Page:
On Clover-choked New Zealand, Christine Keeler and Food Miles

christine keeler

According to 21st Century Citizen the New York Times today carries an opinion piece about New Zealand-based scientists who “recently published a study challenging the premise that more food miles automatically mean greater fossil fuel consumption”.

Paraphrasing Christine Keeler’s immortal words: “Well, they would say that, wouldn’t they?”

Who sponsored the research?

Given this claim:

“they found that lamb raised on New Zealand’s clover-choked pastures and shipped 11,000 miles by boat to Britain produced 1,520 pounds of carbon dioxide emissions per ton while British lamb produced 6,280 pounds of carbon dioxide per ton, in part because poorer British pastures force farmers to use feed.” [italics mine]

my money is on a quango connected to the New Zealand Lamb Board.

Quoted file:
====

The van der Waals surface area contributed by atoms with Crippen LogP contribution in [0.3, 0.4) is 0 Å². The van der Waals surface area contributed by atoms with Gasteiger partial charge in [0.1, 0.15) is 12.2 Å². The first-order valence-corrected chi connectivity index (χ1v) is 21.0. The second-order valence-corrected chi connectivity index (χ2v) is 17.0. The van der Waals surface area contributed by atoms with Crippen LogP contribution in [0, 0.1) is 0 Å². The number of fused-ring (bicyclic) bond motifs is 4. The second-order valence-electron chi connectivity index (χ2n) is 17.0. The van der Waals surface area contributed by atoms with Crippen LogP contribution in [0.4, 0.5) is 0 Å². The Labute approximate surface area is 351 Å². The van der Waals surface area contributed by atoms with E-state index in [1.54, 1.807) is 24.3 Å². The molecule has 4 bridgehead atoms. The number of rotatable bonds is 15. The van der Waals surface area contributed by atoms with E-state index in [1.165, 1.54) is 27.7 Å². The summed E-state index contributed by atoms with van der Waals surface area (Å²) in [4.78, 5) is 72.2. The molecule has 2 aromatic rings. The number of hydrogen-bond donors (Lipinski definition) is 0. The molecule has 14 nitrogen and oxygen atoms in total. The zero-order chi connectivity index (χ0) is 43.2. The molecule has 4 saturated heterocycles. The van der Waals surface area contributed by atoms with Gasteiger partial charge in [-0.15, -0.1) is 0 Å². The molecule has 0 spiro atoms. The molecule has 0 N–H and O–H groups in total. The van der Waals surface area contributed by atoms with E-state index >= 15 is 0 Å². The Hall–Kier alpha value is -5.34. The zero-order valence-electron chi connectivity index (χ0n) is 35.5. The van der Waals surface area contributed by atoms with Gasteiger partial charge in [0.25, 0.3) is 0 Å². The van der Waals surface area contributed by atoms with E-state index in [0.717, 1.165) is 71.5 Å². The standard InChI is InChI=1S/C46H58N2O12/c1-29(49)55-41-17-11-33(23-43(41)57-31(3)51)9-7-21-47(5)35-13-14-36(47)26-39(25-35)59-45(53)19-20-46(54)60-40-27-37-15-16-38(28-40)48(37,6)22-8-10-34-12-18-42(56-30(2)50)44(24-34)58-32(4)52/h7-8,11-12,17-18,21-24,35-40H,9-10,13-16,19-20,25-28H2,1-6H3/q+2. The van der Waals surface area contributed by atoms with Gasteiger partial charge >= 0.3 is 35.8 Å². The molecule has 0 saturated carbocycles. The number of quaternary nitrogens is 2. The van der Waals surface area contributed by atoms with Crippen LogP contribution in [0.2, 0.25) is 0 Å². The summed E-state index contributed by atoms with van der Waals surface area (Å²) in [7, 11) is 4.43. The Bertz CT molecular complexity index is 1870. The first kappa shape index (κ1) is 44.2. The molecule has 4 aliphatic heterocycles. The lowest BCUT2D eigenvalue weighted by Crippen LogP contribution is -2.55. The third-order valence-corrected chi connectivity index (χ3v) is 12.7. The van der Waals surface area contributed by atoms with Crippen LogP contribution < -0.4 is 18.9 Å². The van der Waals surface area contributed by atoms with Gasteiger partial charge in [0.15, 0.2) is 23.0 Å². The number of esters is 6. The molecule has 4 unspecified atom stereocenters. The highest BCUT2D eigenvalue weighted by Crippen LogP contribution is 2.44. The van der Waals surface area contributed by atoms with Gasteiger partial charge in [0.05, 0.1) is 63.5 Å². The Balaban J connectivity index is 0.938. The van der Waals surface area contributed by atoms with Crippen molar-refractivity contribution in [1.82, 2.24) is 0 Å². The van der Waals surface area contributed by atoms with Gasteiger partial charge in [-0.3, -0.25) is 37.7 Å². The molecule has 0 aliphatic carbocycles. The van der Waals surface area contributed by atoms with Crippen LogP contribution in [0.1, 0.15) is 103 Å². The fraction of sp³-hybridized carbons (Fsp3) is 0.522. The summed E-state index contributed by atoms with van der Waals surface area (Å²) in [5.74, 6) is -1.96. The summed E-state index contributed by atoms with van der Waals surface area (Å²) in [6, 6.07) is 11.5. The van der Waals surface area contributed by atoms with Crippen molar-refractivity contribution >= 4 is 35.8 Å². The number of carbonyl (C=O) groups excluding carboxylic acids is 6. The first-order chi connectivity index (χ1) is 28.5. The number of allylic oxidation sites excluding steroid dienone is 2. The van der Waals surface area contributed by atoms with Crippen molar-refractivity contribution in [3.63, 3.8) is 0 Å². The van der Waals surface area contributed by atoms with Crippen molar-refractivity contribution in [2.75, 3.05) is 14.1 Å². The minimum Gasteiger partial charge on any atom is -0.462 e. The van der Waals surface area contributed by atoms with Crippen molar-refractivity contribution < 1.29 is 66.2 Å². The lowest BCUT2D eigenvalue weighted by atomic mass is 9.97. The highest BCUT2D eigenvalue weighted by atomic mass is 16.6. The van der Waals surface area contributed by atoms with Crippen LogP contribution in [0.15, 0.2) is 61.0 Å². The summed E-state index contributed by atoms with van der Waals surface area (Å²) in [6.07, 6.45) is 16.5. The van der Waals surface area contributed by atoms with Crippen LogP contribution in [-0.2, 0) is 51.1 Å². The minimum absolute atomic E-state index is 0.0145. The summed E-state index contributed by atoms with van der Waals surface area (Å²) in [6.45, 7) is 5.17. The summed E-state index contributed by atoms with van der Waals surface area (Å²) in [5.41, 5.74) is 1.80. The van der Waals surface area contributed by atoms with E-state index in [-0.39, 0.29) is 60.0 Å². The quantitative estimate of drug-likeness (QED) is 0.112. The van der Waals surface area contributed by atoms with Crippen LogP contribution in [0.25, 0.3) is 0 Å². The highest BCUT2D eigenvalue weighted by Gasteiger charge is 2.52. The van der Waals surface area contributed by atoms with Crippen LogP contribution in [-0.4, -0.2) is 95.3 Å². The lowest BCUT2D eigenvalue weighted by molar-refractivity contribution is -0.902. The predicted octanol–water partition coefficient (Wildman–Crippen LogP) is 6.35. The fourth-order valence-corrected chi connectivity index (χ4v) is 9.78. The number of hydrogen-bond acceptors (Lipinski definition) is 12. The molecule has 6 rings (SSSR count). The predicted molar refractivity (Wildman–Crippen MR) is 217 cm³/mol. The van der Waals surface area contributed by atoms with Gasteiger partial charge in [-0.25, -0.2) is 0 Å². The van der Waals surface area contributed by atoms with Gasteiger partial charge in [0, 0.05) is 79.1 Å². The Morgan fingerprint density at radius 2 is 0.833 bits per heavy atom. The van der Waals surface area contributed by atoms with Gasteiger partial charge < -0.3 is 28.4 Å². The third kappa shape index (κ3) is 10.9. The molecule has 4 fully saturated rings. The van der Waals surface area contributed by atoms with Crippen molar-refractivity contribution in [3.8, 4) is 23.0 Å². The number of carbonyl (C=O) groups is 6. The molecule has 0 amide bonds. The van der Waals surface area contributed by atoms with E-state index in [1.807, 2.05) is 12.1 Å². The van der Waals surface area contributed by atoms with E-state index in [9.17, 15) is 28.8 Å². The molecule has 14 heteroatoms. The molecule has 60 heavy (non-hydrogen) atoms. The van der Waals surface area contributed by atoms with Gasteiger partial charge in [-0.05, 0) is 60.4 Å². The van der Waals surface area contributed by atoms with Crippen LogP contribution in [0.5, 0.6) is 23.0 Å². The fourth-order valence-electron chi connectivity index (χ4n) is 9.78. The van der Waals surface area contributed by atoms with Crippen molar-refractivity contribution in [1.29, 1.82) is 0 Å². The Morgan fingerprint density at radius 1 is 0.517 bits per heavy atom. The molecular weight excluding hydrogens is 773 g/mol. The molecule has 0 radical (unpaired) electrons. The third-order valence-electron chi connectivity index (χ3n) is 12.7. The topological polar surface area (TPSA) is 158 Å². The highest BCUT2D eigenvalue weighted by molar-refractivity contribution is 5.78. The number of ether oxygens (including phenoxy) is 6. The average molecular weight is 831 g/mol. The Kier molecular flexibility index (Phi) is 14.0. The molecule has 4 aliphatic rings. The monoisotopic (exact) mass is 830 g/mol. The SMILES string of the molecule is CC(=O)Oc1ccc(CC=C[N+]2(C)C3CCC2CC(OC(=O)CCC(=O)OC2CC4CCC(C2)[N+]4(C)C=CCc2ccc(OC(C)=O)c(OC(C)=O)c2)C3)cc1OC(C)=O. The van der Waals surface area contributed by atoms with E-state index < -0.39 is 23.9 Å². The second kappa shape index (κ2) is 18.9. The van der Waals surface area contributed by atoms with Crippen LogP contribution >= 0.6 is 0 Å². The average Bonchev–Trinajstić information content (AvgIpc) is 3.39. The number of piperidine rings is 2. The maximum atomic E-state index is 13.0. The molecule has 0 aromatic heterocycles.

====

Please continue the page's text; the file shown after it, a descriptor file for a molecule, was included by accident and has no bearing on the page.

picture borrowed from the V&A museum. Its nice to see the contact sheet rather than just the iconic chair shot.


  1. says

    Oh come now James – this is not up to your usual standard of analysis. Just because the conclusion of the study is convenient to the locale where it was done does not make it wrong, you know. Feel free to argue that there are other reasons besides fossil fuel consumption why local food production is a good thing. Feel free to track down the actual study and demonstrate flawed methodology. But as it stands I see no real basis beyond faith for your distrust in the original study.

  2. says

    That’s probably fair Mike. It was really intended as a throwaway rather than deep analysis. Nice reason to use the infamous Christine Keeler pictures though. I better go dig into the original study.

  3. Stephen Llewellyn says wasn’t Christine Keeler who said it. It was Mandy Rice-Davis. And the proper quotation is “He would say that, wouldn’t he?”